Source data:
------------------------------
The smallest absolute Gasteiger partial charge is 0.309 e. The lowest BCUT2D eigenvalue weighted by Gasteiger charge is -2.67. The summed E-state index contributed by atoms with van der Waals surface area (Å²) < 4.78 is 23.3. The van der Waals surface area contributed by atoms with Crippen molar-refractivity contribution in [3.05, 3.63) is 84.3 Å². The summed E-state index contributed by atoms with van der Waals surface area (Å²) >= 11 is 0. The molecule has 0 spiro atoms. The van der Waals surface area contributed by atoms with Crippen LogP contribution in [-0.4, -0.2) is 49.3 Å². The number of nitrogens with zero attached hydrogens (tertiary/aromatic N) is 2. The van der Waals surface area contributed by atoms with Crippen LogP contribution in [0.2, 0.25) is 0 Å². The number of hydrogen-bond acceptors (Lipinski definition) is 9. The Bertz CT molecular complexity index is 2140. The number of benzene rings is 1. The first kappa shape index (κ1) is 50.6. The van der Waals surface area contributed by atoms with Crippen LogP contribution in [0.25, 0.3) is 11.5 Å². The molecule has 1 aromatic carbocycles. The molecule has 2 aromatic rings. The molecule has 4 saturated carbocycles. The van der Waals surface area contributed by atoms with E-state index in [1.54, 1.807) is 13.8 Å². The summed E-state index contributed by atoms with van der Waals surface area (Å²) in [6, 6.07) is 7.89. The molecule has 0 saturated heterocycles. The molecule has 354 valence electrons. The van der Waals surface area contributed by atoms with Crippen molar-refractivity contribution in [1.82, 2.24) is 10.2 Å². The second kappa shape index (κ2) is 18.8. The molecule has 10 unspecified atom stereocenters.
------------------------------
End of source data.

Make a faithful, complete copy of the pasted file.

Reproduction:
The smallest absolute Gasteiger partial charge is 0.309 e. The lowest BCUT2D eigenvalue weighted by Gasteiger charge is -2.67. The summed E-state index contributed by atoms with van der Waals surface area (Å²) < 4.78 is 23.3. The van der Waals surface area contributed by atoms with Crippen molar-refractivity contribution in [3.05, 3.63) is 84.3 Å². The summed E-state index contributed by atoms with van der Waals surface area (Å²) >= 11 is 0. The molecule has 0 spiro atoms. The van der Waals surface area contributed by atoms with Crippen LogP contribution in [-0.4, -0.2) is 49.3 Å². The number of nitrogens with zero attached hydrogens (tertiary/aromatic N) is 2. The van der Waals surface area contributed by atoms with Crippen LogP contribution in [0.2, 0.25) is 0 Å². The number of hydrogen-bond acceptors (Lipinski definition) is 9. The Bertz CT molecular complexity index is 2140. The number of benzene rings is 1. The first kappa shape index (κ1) is 50.6. The van der Waals surface area contributed by atoms with Crippen LogP contribution in [0.25, 0.3) is 11.5 Å². The molecule has 1 aromatic carbocycles. The molecule has 2 aromatic rings. The molecule has 4 saturated carbocycles. The van der Waals surface area contributed by atoms with E-state index in [1.54, 1.807) is 13.8 Å². The summed E-state index contributed by atoms with van der Waals surface area (Å²) in [6, 6.07) is 7.89. The molecule has 0 saturated heterocycles. The molecule has 354 valence electrons. The van der Waals surface area contributed by atoms with Crippen molar-refractivity contribution in [1.82, 2.24) is 10.2 Å². The second kappa shape index (κ2) is 18.8. The molecule has 10 unspecified atom stereocenters.